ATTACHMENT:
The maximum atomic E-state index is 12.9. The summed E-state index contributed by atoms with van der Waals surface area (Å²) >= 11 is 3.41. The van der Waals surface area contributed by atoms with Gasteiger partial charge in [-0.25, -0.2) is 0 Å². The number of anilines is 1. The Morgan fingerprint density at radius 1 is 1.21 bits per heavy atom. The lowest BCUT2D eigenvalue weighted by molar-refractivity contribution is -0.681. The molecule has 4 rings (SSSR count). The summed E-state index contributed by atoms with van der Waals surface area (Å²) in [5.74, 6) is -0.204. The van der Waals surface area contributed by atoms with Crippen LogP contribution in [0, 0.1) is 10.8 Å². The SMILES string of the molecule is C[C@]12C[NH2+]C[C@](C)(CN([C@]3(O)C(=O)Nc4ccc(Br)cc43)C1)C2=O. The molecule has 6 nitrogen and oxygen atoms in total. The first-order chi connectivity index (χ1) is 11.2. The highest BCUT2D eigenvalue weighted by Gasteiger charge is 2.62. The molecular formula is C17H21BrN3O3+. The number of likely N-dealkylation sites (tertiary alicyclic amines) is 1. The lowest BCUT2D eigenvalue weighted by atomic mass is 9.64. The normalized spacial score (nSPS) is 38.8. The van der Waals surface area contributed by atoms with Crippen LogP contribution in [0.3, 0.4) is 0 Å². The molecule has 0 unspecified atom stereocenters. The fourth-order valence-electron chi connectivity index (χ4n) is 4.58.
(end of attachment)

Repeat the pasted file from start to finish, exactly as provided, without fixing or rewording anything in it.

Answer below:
The maximum atomic E-state index is 12.9. The summed E-state index contributed by atoms with van der Waals surface area (Å²) >= 11 is 3.41. The van der Waals surface area contributed by atoms with Gasteiger partial charge in [-0.25, -0.2) is 0 Å². The number of anilines is 1. The Morgan fingerprint density at radius 1 is 1.21 bits per heavy atom. The lowest BCUT2D eigenvalue weighted by molar-refractivity contribution is -0.681. The molecule has 4 rings (SSSR count). The summed E-state index contributed by atoms with van der Waals surface area (Å²) in [5.74, 6) is -0.204. The van der Waals surface area contributed by atoms with Crippen LogP contribution in [0, 0.1) is 10.8 Å². The SMILES string of the molecule is C[C@]12C[NH2+]C[C@](C)(CN([C@]3(O)C(=O)Nc4ccc(Br)cc43)C1)C2=O. The molecule has 6 nitrogen and oxygen atoms in total. The first-order chi connectivity index (χ1) is 11.2. The highest BCUT2D eigenvalue weighted by Gasteiger charge is 2.62. The molecular formula is C17H21BrN3O3+. The number of likely N-dealkylation sites (tertiary alicyclic amines) is 1. The lowest BCUT2D eigenvalue weighted by atomic mass is 9.64. The normalized spacial score (nSPS) is 38.8. The van der Waals surface area contributed by atoms with Crippen LogP contribution in [0.3, 0.4) is 0 Å². The molecule has 0 unspecified atom stereocenters. The fourth-order valence-electron chi connectivity index (χ4n) is 4.58.